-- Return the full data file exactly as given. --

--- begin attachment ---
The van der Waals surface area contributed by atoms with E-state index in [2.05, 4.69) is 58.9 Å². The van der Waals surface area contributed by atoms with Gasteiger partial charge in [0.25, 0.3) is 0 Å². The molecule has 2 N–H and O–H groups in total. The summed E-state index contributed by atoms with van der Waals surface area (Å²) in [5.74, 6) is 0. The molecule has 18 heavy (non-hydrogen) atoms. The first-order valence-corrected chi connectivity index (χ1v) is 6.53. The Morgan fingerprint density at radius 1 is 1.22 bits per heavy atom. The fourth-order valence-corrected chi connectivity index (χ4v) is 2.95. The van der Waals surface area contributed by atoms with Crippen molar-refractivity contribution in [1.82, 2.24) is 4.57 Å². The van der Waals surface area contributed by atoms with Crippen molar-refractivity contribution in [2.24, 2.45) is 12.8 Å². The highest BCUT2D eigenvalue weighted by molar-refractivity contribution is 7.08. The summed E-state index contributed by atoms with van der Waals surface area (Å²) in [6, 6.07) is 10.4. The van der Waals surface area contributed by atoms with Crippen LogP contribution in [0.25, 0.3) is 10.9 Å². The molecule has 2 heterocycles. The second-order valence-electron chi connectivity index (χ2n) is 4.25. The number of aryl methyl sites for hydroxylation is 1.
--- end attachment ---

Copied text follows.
The van der Waals surface area contributed by atoms with E-state index in [2.05, 4.69) is 58.9 Å². The van der Waals surface area contributed by atoms with Gasteiger partial charge in [0.25, 0.3) is 0 Å². The molecule has 2 N–H and O–H groups in total. The summed E-state index contributed by atoms with van der Waals surface area (Å²) in [5.74, 6) is 0. The molecule has 18 heavy (non-hydrogen) atoms. The first-order valence-corrected chi connectivity index (χ1v) is 6.53. The Morgan fingerprint density at radius 1 is 1.22 bits per heavy atom. The fourth-order valence-corrected chi connectivity index (χ4v) is 2.95. The van der Waals surface area contributed by atoms with Crippen molar-refractivity contribution in [1.82, 2.24) is 4.57 Å². The van der Waals surface area contributed by atoms with Crippen molar-refractivity contribution in [2.24, 2.45) is 12.8 Å². The highest BCUT2D eigenvalue weighted by molar-refractivity contribution is 7.08. The summed E-state index contributed by atoms with van der Waals surface area (Å²) in [6, 6.07) is 10.4. The van der Waals surface area contributed by atoms with Crippen LogP contribution in [0.25, 0.3) is 10.9 Å². The molecule has 2 heterocycles. The second-order valence-electron chi connectivity index (χ2n) is 4.25. The number of aryl methyl sites for hydroxylation is 1.